Biases And World-Class Teams
I first became interested in the topic of biases and what drives our behaviors when I started working with teams and groups from different cultures and countries–people with different customs and languages than myself.
I noticed that when people get organized into groups or teams, something weird happens. At the beginning of a project, everybody is nice and friendly, wanting to meet and get to know one another. Given that we all have this need to belong and sometimes impress, have you noticed that you often connect with those people who are like you?
But once we get organized and start working on a project, for instance, this proximity inevitably breeds dysfunctional communication, and, over time, leads to a breakdown in relationships, due to the subtle and profound differences between conflicting personalities and behaviors.
Conflicting personalities lead to gossiping at the water cooler. Bitchy comments start to creep in, blaming rears its ugly head–and the walls of trust start to crumble. Inevitably,
relationships start to break down. These differences in personalities that lead to conflict
can be traced back to everyone’s unique perception of the world–and the unconscious biases they’ve established, unknowingly, throughout their lives.
Each of us is raised inside familial, regional, and societal cultures. On top of that, we have our own biological culture, ingrained into our DNA so to speak, as well as the internalized values we’ve grown up with which, as we mature, all fuse to become our own unique culture
(like our own individual eco-system!) I call this phenomenon our “inner culture.”
It is precisely this inner culture that contributes to the creation of ‘cross-cultural divides’ we encounter in our interactions with others. This is also the main reason a team will be dysfunctional; all of these divides are happening– consciously and unconsciously–when they should be working together!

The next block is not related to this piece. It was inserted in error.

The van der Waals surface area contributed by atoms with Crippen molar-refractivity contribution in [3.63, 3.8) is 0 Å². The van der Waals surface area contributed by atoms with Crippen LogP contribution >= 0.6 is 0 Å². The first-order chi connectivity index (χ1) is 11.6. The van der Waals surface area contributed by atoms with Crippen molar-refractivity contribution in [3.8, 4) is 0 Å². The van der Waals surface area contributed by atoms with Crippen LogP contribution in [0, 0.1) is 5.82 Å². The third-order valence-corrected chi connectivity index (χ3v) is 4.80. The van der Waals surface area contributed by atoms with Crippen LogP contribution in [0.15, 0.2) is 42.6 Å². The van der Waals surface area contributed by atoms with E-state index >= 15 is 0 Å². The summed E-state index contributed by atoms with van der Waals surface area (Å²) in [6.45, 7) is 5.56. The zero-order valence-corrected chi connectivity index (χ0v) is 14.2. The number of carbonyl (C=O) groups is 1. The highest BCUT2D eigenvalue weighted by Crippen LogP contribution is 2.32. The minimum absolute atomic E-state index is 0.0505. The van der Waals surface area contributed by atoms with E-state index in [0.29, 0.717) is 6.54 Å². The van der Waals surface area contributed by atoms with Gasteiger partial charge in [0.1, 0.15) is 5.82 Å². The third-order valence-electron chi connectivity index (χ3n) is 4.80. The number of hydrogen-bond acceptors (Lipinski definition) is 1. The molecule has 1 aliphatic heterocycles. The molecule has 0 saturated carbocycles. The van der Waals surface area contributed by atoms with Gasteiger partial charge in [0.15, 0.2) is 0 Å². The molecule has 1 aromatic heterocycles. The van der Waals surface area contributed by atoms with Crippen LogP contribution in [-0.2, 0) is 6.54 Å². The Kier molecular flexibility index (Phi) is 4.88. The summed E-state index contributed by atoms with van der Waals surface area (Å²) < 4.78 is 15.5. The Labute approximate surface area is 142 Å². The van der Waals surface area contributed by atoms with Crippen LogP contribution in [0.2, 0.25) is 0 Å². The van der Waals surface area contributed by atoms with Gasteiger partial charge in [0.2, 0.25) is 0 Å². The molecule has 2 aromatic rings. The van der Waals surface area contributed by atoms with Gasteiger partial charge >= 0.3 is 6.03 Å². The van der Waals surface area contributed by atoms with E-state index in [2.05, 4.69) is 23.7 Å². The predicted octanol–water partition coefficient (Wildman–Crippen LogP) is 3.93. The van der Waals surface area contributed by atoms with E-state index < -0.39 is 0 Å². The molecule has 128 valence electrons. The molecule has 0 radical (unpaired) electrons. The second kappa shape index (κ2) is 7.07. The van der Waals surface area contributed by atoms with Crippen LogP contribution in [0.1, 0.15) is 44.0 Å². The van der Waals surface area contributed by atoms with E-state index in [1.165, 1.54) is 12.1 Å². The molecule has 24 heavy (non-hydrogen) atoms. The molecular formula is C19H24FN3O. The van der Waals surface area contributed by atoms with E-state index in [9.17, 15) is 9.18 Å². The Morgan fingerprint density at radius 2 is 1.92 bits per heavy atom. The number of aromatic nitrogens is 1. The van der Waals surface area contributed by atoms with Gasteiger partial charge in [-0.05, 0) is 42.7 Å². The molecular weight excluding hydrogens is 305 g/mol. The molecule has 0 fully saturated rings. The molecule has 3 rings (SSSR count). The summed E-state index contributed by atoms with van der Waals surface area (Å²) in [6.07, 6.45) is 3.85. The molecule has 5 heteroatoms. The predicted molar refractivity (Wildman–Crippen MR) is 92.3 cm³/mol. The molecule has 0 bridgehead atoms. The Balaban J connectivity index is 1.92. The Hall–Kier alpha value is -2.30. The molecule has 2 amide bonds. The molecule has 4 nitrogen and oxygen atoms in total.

Putting The ‘World’ In World-Class
Understanding your inner culture and unconscious biases extends beyond your interactions with your team and company. Whether you are in a global company or not, in today’s workplace it is inevitable that cross-cultural differences will impact your work. Are you aware of how your individual inner culture connects to these differences?
How often do we just forget to ask people the right question? A simple question like…
• “André, I’m curious to hear what you’re thinking about this is?” (to the colleague who rarely speaks up in meetings)
• “Julia, congratulations, I see you are pregnant! If you need any help, let me know when you are ready how we can help?” (to the colleague who is moving into a
new stage of life)
• “Arjun, I see you are slow to respond sometimes in meetings. How are you coping with the differences in our languages?” (to the colleague whose native language is different than the one they are working in)
These questions seem simple, but in the asking of them you are stepping into a more authentic relationship, one that takes into account both your humanity and the humanity of your colleague. Asking the right question bridges the gap between your inner culture and the inner culture of your colleague. It can be a chance to notice where you have a bias, or a chance to actively challenge the bias.
This is the foundation of your world-class team. Becoming aware of what informs your choices, judgments and decisions, and understanding that every single person you work with in a day is experiencing the same complexities of thought–so much of which is unconscious–is ultimately the first step to not just growing a world-class team but becoming a world-class leader.